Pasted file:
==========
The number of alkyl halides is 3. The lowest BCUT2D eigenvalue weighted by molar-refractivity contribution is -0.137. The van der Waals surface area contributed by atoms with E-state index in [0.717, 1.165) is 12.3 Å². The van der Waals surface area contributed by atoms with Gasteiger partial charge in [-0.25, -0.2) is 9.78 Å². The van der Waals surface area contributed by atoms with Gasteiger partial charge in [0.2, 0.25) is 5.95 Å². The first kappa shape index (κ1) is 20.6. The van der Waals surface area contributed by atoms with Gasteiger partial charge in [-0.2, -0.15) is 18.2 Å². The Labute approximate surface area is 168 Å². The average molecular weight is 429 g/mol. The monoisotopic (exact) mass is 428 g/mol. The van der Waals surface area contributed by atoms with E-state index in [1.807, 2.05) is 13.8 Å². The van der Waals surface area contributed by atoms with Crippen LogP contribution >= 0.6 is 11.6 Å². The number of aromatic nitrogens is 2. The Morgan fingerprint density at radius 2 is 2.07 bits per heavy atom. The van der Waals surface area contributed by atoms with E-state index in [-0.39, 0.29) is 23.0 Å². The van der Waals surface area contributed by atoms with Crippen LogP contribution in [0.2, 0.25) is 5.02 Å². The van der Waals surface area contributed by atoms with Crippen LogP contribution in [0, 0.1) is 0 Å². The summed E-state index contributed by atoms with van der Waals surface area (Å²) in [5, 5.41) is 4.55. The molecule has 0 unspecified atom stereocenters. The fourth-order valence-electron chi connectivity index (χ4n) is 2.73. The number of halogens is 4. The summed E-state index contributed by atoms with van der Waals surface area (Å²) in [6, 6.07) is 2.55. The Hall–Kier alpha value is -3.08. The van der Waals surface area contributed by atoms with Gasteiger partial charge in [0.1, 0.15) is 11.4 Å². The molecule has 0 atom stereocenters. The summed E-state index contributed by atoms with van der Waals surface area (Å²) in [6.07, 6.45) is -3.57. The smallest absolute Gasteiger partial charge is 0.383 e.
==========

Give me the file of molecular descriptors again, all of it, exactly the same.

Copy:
The number of alkyl halides is 3. The lowest BCUT2D eigenvalue weighted by molar-refractivity contribution is -0.137. The van der Waals surface area contributed by atoms with E-state index in [0.717, 1.165) is 12.3 Å². The van der Waals surface area contributed by atoms with Gasteiger partial charge in [-0.25, -0.2) is 9.78 Å². The van der Waals surface area contributed by atoms with Gasteiger partial charge in [0.2, 0.25) is 5.95 Å². The first kappa shape index (κ1) is 20.6. The van der Waals surface area contributed by atoms with Gasteiger partial charge in [-0.2, -0.15) is 18.2 Å². The Labute approximate surface area is 168 Å². The average molecular weight is 429 g/mol. The monoisotopic (exact) mass is 428 g/mol. The van der Waals surface area contributed by atoms with E-state index in [1.807, 2.05) is 13.8 Å². The van der Waals surface area contributed by atoms with Crippen LogP contribution >= 0.6 is 11.6 Å². The number of aromatic nitrogens is 2. The Morgan fingerprint density at radius 2 is 2.07 bits per heavy atom. The van der Waals surface area contributed by atoms with E-state index in [-0.39, 0.29) is 23.0 Å². The van der Waals surface area contributed by atoms with Crippen LogP contribution in [0.2, 0.25) is 5.02 Å². The van der Waals surface area contributed by atoms with Crippen LogP contribution in [0, 0.1) is 0 Å². The summed E-state index contributed by atoms with van der Waals surface area (Å²) in [5, 5.41) is 4.55. The molecule has 0 unspecified atom stereocenters. The fourth-order valence-electron chi connectivity index (χ4n) is 2.73. The number of halogens is 4. The summed E-state index contributed by atoms with van der Waals surface area (Å²) in [6, 6.07) is 2.55. The Hall–Kier alpha value is -3.08. The van der Waals surface area contributed by atoms with Gasteiger partial charge in [0.1, 0.15) is 11.4 Å². The molecule has 0 atom stereocenters. The summed E-state index contributed by atoms with van der Waals surface area (Å²) in [6.07, 6.45) is -3.57. The smallest absolute Gasteiger partial charge is 0.383 e.